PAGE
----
Skip directly to content

Preparing Curriculum

Required Elements of a Curriculum Unit or Other Document

The main audience for the curriculum units will be teachers who have practical concerns about using and implementing the TIP units. These concerns should be addressed in each section of the document. What follows is a list and description of the final narrative curriculum unit.

  1. An index that lists each section:
    1. Overview
    2. Rationale
    3. Objectives
    4. Strategies
    5. Classroom Activities
    6. Annotated Bibliography/Resources
    7. Appendices-Standards
  2. Overview: A narrative description of the unit that is comparable to a synopsis or a guided entry. This gives readers an idea of the unit as a whole to enable them to have an idea if a unit suits their purposes, grade level, or subject area.
  3. Rationale: A narrative description of the curriculum writer's reasons for creating the curriculum. Here is where material concerning the content of the seminar could be introduced. It is comparable to a lecture or background content for the lesson. Include the skill base necessary for the students who will be receiving the instruction, as well as the age or grade of the students who may benefit from the instruction. Explain how the newly created curriculum will fit into the existing curriculum prescribed by the School District of Philadelphia.
  4. Objectives: A narrative description of what the unit seeks to achieve expressed in behavioral terms. In addition, state how the standards will be incorporated into the unit. Do this briefly, but in narrative form. A list of standards addressed in the unit will be placed included elsewhere.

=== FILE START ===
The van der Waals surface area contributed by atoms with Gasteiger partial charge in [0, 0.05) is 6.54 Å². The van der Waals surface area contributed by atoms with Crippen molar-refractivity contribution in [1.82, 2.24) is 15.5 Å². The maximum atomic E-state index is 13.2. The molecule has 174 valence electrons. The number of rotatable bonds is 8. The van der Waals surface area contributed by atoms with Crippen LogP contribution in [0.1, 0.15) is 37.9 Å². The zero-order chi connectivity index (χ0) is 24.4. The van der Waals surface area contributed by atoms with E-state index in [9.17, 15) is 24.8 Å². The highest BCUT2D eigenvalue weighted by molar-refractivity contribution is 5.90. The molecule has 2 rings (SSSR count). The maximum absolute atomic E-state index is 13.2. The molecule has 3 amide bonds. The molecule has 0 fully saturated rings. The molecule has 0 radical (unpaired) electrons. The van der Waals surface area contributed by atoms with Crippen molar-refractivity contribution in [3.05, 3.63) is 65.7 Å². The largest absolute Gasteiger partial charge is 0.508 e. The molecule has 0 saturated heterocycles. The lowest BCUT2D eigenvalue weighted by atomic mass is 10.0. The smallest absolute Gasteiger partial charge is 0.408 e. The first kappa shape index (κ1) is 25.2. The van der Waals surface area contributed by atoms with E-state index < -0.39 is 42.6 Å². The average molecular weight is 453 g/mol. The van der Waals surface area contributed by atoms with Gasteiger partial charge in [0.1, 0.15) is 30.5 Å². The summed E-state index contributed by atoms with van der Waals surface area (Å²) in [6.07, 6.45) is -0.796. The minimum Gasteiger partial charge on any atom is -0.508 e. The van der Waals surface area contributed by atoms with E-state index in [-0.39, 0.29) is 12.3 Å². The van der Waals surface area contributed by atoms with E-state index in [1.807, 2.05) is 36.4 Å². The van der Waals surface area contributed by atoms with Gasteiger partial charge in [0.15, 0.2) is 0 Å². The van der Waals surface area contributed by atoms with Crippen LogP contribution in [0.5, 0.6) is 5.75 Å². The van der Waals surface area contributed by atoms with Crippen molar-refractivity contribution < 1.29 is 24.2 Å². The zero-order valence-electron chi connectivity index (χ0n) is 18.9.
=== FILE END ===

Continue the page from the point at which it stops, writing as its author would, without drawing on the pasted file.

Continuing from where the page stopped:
5. Strategies: This is a narrative description of a variety of ways the curriculum writer will achieve the expressed objectives and assist students to reach the standards.
  6. Classroom Activities: This is a narrative description of more detailed classroom activities that it will take to bring the unit to fruition. There can be detailed examples of teaching methods or two actual lesson plans in narrative form. A day-by-day description of activities may be used.
  7. Annotated Bibliography/Resources: There are three annotated lists of materials in this section.
    1. An annotated bibliography for teachers. This is in the form of a Works Cited or Reference list. Seminar Leaders provide a list of resources. Each resource must have an explanation as to why it was included.

      It is important to remember that it may be necessary to use the protocol of writing a research paper for some sections of your paper. The use of a style manual is required to use citations correctly within the text and to correctly construct the annotated bibliography. For additional information, consult your Handbook for Fellows.

    2. An annotated reading list for students.
    3. An annotated list of materials for classroom use.
  8. Appendix-Content Standards: In addition to any appendices, a list of content standards addressed in the unit or document is included. Letters and numbers should be accompanied by the verbal description of the specific content standards addressed in the unit or document.

The Completed Document

Final papers must be printed in a form according to the mechanical specifications and submitted to your Seminar Leader by the date specified on the schedule. The printed document must be accompanied by the cover sheet and proposed indexing form. Seminar Leaders will review and forward this material to TIP, indicating whether each Fellow has participated fully in the seminar and the writing process. Your written evaluation should be submitted directly to TIP.

Upon successful completion of the seminar and the unit—and after TIP has received your unit and evaluation—Fellows who are in good standing will be mailed a stipend. (Individuals who do not fulfill all TIP requirements for full participation cease being Fellows, receive no stipend, and must return their University of Pennsylvania identification.)